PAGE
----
“Nay, I can give you no reason to the contrary; but in your place I should not much regret losing the chance of such precarious and invidious elevation.”
“Neither would I,” he replied, “were I sure that my present establishment was more certain; but that must depend upon circumstances which I can only learn by experience—the disposition of your father, for example.”
“Confess the truth without finesse, Rashleigh; you would willingly know something of him from me?”
“Since, like Die Vernon, you make a point of following the banner of the good knight Sincerity, I reply—certainly.”
“Well, then, you will find in my father a man who has followed the paths of thriving more for the exercise they afforded to his talents, than for the love of the gold with which they are strewed. His active mind would have been happy in any situation which gave it scope for exertion, though that exertion had been its sole reward. But his wealth has accumulated, because, moderate and frugal in his habits, no new sources of expense have occurred to dispose of his increasing income. He is a man who hates dissimulation in others; never practises it himself; and is peculiarly alert in discovering motives through the colouring of language. Himself silent by habit, he is readily disgusted by great talkers; the rather, that the circumstances by which he is most interested, afford no great scope for conversation. He is severely strict in the duties of religion; but you have no reason to fear his interference with yours, for he regards toleration as a sacred principle of political economy. But if you have any Jacobitical partialities, as is naturally to be supposed, you will do well to suppress them in his presence, as well as the least tendency to the highflying or Tory principles; for he holds both in utter detestation. For the rest, his word is his own bond, and must be the law of all who act under him. He will fail in his duty to no one, and will permit no one to fail towards him; to cultivate his favour, you must execute his commands, instead of echoing his sentiments. His greatest failings arise out of prejudices connected with his own profession, or rather his exclusive devotion to it, which makes him see little worthy of praise or attention, unless it be in some measure connected with commerce.”
“O rare-painted portrait!” exclaimed Rashleigh, when I was silent—“Vandyke was a dauber to you, Frank. I see thy sire before me in all his strength and weakness; loving and honouring the King as a sort of lord mayor of the empire, or chief of the board of trade—venerating the Commons, for the acts regulating the export trade—and respecting the Peers, because the Lord Chancellor sits on a woolsack.”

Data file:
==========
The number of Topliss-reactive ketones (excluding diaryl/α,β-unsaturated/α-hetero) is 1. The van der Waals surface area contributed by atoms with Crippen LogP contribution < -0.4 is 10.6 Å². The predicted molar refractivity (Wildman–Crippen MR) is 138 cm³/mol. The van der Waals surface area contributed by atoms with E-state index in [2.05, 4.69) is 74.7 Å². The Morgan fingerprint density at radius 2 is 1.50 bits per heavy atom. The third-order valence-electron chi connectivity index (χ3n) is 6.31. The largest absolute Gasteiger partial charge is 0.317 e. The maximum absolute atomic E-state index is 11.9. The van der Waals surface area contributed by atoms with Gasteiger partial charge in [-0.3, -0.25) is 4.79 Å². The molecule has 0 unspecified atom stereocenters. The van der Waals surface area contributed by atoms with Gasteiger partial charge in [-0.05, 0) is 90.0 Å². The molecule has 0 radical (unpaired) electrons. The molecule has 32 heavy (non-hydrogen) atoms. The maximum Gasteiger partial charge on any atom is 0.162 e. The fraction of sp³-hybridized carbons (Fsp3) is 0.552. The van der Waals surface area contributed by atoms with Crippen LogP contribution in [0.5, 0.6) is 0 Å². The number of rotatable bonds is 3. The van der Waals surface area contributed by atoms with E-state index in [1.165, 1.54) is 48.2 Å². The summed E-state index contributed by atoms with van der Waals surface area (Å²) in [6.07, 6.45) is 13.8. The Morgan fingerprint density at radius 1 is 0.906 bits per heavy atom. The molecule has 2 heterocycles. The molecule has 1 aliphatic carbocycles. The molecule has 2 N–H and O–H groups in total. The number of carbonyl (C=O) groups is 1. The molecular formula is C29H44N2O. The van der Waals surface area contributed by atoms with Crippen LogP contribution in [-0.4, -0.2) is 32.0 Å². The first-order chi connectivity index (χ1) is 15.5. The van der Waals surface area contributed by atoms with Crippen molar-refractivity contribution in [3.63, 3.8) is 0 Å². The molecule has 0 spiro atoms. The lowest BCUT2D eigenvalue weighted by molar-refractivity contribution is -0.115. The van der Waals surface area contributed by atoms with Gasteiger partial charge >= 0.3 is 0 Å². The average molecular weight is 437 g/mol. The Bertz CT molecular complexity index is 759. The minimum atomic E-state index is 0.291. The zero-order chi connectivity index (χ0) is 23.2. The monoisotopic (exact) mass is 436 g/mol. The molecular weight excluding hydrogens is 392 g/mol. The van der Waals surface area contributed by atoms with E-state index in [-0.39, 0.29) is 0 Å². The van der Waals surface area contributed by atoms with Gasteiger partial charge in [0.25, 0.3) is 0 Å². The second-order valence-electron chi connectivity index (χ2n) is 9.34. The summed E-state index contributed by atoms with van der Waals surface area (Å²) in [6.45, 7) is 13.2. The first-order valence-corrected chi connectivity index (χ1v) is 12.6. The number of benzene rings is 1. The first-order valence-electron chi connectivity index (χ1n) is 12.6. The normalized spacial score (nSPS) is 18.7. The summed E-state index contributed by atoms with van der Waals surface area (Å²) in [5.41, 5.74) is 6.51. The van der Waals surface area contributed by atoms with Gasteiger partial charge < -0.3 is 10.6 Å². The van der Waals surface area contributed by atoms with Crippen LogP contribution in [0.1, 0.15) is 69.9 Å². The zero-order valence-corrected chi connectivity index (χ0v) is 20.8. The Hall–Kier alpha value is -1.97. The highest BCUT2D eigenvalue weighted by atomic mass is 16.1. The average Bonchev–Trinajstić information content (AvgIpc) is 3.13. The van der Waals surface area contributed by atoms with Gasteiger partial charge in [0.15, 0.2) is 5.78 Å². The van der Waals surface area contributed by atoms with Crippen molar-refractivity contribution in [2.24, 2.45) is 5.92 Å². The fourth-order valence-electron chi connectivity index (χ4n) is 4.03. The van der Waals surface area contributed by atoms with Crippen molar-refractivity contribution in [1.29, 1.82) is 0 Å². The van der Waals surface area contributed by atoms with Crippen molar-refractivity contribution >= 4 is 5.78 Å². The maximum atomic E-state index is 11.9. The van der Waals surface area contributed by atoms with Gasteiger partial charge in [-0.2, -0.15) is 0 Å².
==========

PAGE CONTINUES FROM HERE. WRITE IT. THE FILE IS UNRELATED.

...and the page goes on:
“Mine was a likeness, Rashleigh; yours is a caricature. But in return for the carte du pays which I have unfolded to you, give me some lights on the geography of the unknown lands”—
“On which you are wrecked,” said Rashleigh. “It is not worth while; it is no Isle of Calypso, umbrageous with shade and intricate with silvan labyrinth—but a bare ragged Northumbrian moor, with as little to interest curiosity as to delight the eye; you may descry it in all its nakedness in half an hour’s survey, as well as if I were to lay it down before you by line and compass.”
“O, but something there is, worthy a more attentive survey—What say you to Miss Vernon? Does not she form an interesting object in the landscape, were all round as rude as Iceland’s coast?”
I could plainly perceive that Rashleigh disliked the topic now presented to him; but my frank communication had given me the advantageous title to make inquiries in my turn. Rashleigh felt this, and found himself obliged to follow my lead, however difficult he might find it to play his cards successfully. “I have known less of Miss Vernon,” he said, “for some time, than I was wont to do formerly. In early age I was her tutor; but as she advanced towards womanhood, my various avocations,—the gravity of the profession to which I was destined,—the peculiar nature of her engagements,—our mutual situation, in short, rendered a close and constant intimacy dangerous and improper. I believe Miss Vernon might consider my reserve as unkindness, but it was my duty; I felt as much as she seemed to do, when compelled to give way to prudence. But where was the safety in cultivating an intimacy with a beautiful and susceptible girl, whose heart, you are aware, must be given either to the cloister or to a betrothed husband?”
“The cloister or a betrothed husband?” I echoed—“Is that the alternative destined for Miss Vernon?”
“It is indeed,” said Rashleigh, with a sigh. “I need not, I suppose, caution you against the danger of cultivating too closely the friendship of Miss Vernon;—you are a man of the world, and know how far you can indulge yourself in her society with safety to yourself, and justice to her. But I warn you, that, considering her ardent temper, you must let your experience keep guard over her as well as yourself, for the specimen of yesterday may serve to show her extreme thoughtlessness and neglect of decorum.”